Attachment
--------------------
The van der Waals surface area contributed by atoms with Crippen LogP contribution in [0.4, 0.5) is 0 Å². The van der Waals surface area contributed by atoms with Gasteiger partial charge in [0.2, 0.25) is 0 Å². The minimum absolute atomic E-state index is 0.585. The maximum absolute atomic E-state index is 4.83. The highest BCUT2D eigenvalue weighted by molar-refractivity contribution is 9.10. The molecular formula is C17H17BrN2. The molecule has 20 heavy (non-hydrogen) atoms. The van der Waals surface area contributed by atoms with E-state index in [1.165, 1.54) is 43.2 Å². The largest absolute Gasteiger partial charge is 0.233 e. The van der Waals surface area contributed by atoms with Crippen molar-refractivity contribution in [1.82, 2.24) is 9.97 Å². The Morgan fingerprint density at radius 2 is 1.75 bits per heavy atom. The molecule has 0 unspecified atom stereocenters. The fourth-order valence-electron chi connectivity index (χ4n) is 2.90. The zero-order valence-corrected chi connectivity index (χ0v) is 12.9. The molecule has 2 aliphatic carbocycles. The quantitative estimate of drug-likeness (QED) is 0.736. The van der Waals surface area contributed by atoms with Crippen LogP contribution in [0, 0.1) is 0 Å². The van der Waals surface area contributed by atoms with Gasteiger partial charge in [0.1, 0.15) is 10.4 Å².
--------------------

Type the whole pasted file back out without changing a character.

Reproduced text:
The van der Waals surface area contributed by atoms with Crippen LogP contribution in [0.4, 0.5) is 0 Å². The van der Waals surface area contributed by atoms with Gasteiger partial charge in [0.2, 0.25) is 0 Å². The minimum absolute atomic E-state index is 0.585. The maximum absolute atomic E-state index is 4.83. The highest BCUT2D eigenvalue weighted by molar-refractivity contribution is 9.10. The molecular formula is C17H17BrN2. The molecule has 20 heavy (non-hydrogen) atoms. The van der Waals surface area contributed by atoms with E-state index in [1.165, 1.54) is 43.2 Å². The largest absolute Gasteiger partial charge is 0.233 e. The van der Waals surface area contributed by atoms with Crippen molar-refractivity contribution in [1.82, 2.24) is 9.97 Å². The Morgan fingerprint density at radius 2 is 1.75 bits per heavy atom. The molecule has 0 unspecified atom stereocenters. The fourth-order valence-electron chi connectivity index (χ4n) is 2.90. The zero-order valence-corrected chi connectivity index (χ0v) is 12.9. The molecule has 2 aliphatic carbocycles. The quantitative estimate of drug-likeness (QED) is 0.736. The van der Waals surface area contributed by atoms with Crippen LogP contribution in [0, 0.1) is 0 Å². The van der Waals surface area contributed by atoms with Gasteiger partial charge in [0.1, 0.15) is 10.4 Å².